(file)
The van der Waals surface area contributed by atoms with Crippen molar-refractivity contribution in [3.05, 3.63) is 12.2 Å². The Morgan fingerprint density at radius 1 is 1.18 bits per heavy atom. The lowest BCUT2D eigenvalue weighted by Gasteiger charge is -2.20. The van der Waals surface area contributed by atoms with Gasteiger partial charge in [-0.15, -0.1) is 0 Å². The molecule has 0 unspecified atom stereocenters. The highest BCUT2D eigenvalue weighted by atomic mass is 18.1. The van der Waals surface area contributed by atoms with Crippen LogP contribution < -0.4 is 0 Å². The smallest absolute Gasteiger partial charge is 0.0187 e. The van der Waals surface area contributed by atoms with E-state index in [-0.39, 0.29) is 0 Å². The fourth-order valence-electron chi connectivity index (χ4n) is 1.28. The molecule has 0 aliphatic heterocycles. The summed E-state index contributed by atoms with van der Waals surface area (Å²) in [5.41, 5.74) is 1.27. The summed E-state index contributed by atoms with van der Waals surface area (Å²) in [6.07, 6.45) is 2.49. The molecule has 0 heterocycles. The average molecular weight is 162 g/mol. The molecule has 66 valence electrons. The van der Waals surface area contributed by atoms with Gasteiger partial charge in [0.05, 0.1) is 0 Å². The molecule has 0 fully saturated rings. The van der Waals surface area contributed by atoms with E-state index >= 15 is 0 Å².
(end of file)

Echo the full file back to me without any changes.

The van der Waals surface area contributed by atoms with Crippen molar-refractivity contribution in [3.05, 3.63) is 12.2 Å². The Morgan fingerprint density at radius 1 is 1.18 bits per heavy atom. The lowest BCUT2D eigenvalue weighted by Gasteiger charge is -2.20. The van der Waals surface area contributed by atoms with Gasteiger partial charge in [-0.15, -0.1) is 0 Å². The molecule has 0 unspecified atom stereocenters. The highest BCUT2D eigenvalue weighted by atomic mass is 18.1. The van der Waals surface area contributed by atoms with Crippen LogP contribution < -0.4 is 0 Å². The smallest absolute Gasteiger partial charge is 0.0187 e. The van der Waals surface area contributed by atoms with E-state index in [-0.39, 0.29) is 0 Å². The fourth-order valence-electron chi connectivity index (χ4n) is 1.28. The molecule has 0 aliphatic heterocycles. The summed E-state index contributed by atoms with van der Waals surface area (Å²) in [5.41, 5.74) is 1.27. The summed E-state index contributed by atoms with van der Waals surface area (Å²) in [6.07, 6.45) is 2.49. The molecule has 0 heterocycles. The average molecular weight is 162 g/mol. The molecule has 66 valence electrons. The van der Waals surface area contributed by atoms with Gasteiger partial charge in [0.05, 0.1) is 0 Å². The molecule has 0 fully saturated rings. The van der Waals surface area contributed by atoms with E-state index >= 15 is 0 Å².